My seventy-year-old great aunt visited all these places with a big smile on her face and cane-less. My legs increasingly felt like jello, and I sniffed Tiger balm every ten minutes, trying to liven myself up.

When we went to Banteay Srey for dinner after the five hours we spent at the Cultural Center, my first instinct was to hurl. I finished my business in the restroom, and sat down at the table. Exhausted, dizzy, and feeling like someone had punched me in the stomach, I propped my head on my fist. Then the tears started. I don’t know where they came from. Honestly, I was surprised myself and a bit pissed. But they kept coming. The food hadn’t arrived yet, the waiters were freaked out, and the children at the neighboring table looked like they wanted to give me a hug. There I was 22, nearly 23 balling like a little child.

My hungry family shoveled food in their mouths as I sniffled with my eyes shut during dinner and compiled a nice hill of tissues on my plate. When we got back to the hotel, it was coining time. I had no choice in the matter. My three aunts and their maid laid me down on the bed, took off my dress, pulled out their Tiger balm, and began rubbing the thin end of a coin up and down my back. This lasted about an hour until I had dark streaky bruises covering my back, arms, and chest. I imagine I looked like a warrior of sorts. Or maybe this is what an exorcism might feel like. But I actually did feel better. My aunt tells me that coining is an old traditional way of healing that works much faster than medicine. It immediately releases toxins from your body, and so once you are coined, you feel relieved. I think being coined helped me not necessarily physically, but emotionally, which I think is equally important for one’s healing. It’s like having a good cry, and it hurts for a while, but then you feel better.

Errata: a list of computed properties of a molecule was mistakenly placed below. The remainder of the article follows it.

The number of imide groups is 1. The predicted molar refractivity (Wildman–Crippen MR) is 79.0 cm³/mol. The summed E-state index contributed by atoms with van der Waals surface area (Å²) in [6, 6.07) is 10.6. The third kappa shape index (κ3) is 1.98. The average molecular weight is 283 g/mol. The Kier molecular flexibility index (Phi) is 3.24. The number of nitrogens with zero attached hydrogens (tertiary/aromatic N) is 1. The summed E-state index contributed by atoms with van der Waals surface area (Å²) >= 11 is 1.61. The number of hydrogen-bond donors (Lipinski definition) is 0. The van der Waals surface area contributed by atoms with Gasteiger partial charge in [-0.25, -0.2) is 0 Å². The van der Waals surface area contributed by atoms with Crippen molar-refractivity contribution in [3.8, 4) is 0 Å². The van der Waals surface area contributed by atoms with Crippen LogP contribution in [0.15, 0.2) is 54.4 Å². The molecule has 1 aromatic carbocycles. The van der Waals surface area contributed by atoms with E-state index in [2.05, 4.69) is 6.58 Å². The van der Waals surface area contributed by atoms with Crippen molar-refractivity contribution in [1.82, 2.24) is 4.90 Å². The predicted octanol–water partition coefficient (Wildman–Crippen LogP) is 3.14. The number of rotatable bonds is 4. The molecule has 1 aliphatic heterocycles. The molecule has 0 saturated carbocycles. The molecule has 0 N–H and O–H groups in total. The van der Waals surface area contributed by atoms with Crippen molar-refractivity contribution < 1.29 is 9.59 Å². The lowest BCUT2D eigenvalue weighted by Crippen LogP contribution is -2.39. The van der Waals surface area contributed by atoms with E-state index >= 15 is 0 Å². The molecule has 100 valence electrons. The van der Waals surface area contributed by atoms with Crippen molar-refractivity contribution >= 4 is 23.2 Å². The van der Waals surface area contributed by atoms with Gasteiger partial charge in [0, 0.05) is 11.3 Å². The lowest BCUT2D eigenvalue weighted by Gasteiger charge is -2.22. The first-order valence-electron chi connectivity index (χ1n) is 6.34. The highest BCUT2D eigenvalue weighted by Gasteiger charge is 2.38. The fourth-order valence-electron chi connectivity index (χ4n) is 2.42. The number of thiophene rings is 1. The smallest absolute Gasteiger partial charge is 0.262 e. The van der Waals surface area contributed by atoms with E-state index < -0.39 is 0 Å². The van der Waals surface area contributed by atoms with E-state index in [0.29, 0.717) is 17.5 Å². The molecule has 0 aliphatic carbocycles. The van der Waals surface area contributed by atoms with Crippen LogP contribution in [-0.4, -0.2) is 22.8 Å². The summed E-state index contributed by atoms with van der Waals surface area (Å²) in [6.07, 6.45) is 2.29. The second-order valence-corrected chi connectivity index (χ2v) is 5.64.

That is, until the next day when I still felt like shit. I didn’t feel like crying anymore, but my body hurt like hell. I was pining for the medicine I’d brought over from America that I’d foolishly left in Phnom Penh because I thought I was invincible from illnesses. I slept for the remainder of the car ride home in the big van instead of the jet-setting SUV. I popped my American-made pills when I got home, and slept for another fourteen hours.

Today, three days after my coining, a waiter at The Living Room, a cafe I’ve taken a liking to, pointed to the warrior streaks peeking out of my tank top and asked, “Oh, you get coin too?” I thought the bruises would have disappeared by now. Later, one of the Harpswell girls said to me with a big grin on her face, “Older Sister, the mosquitoes have eaten your legs and now they’re full of scars, and now your body is full of bruises. How will you ever find a songsah (boyfriend)?” Fml. I was just thinking the same thing.


  1. i used to get coined when i'm sick. i switch to the bottles. though i haven't had any of them done on me for about 5 years now.

  2. I kind of enjoyed it. My aunt tells me that you shouldn't get coined often because it causes your skin to sag when you're older if you do it too frequently. Luckily, I don't think I have any one in the US who would be willing to coin me, so I suppose that's not a problem.